‘Change fatigue’ dampens desire to scrap journal impact factors

Turbulence caused by pandemic may have reduced appetite for radical reform of research assessment and rewards, suggests study

March 28, 2022

Only about one in five academics say abolishing journal impact factors would be the best way to reform how research quality is measured, according to a global survey that suggests the sector could be “losing its appetite” for different metrics in academia.

This year the movement to end the use of journal impact factors (JIFs) in hiring, promotion and funding decisions will celebrate its 10th anniversary, with more than 19,000 individuals and 2,500 organisations subsequently putting their names to the San Francisco Declaration on Research Assessment (Dora).

That enthusiasm to drop JIFs – a citation-led metric often used to denote the prestige of a journal, and the quality of researchers who publish in it – was not found in a survey by Emerald Publishing, which runs more than 300 journals.

Of the 2,128 academics who responded, 70 per cent said that they were assessed on the basis of journal citations and impact factors but only 18 per cent felt dropping citation metrics such as JIFs was the main change they would like to see.

Many more respondents (47 per cent) say they would instead prefer the introduction of additional metrics beyond citation metrics as the main way to change how research quality is measured. Nearly half (49 per cent), however, worried about what measures would replace the ranking of journals to assess quality.

Academics were also slightly less keen about leading change than they did in previous years when polled by Emerald, with 34 per cent saying they were very open to change compared with 38 per cent in 2019. That may suggest “waning support for new impact measures”, the report says.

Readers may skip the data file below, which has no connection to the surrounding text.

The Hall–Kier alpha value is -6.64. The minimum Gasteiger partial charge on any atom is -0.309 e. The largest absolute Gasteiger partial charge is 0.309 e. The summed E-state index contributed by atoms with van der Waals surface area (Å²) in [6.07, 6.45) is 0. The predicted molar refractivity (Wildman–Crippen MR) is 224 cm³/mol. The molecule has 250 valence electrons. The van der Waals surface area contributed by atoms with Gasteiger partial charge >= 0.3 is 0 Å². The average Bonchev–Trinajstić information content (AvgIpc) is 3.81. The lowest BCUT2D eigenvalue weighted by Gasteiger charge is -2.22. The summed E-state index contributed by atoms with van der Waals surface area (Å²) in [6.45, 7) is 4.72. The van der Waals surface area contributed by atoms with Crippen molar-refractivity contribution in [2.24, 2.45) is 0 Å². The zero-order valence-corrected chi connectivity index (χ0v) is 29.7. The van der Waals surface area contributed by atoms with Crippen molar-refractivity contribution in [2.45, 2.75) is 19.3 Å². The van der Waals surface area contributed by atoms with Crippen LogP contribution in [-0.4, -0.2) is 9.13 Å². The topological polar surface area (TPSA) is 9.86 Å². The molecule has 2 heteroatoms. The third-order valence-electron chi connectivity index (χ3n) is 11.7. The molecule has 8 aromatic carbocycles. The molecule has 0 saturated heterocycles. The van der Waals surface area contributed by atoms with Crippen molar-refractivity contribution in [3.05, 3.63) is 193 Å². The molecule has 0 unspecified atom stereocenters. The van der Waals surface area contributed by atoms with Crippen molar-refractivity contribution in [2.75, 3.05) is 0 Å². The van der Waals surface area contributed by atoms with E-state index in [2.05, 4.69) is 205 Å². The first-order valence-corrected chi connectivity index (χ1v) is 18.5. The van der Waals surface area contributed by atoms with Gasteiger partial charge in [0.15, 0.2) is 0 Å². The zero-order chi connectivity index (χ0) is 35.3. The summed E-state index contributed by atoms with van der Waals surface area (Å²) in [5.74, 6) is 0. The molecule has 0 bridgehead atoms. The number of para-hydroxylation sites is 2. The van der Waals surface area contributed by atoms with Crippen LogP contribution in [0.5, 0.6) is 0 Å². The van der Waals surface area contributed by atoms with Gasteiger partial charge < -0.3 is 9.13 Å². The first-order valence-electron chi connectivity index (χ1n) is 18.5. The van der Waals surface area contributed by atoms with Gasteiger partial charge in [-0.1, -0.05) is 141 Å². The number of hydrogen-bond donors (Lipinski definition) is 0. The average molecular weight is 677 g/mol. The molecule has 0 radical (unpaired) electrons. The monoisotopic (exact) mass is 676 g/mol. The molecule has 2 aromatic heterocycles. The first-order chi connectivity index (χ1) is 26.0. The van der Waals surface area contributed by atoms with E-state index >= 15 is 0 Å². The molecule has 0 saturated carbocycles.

Sally Wilson, publishing director at Emerald, which is a Dora signatory, said she believed academics were still keen to reform how research quality was assessed but “there is a bit of change fatigue” caused by the pandemic, which might suggest why enthusiasm for new assessment systems was not as high as expected.

“Given the enormous changes that universities have undergone in the pandemic, maybe there is an acceptance of what is now in place, even if it is not always reliable [as a proxy for quality],” she said.

Nevertheless, Ms Wilson believed that it was important to look at other types of publication metrics and measurements that could more accurately reflect the impact of researchers’ work.

“Journal impact factors have been around for so long and have been used to assess researchers and shape careers, but they do not always make the best incentives for research,” she said. “The pandemic has shown more than ever how research directly affects people’s lives and what impact might look like.”


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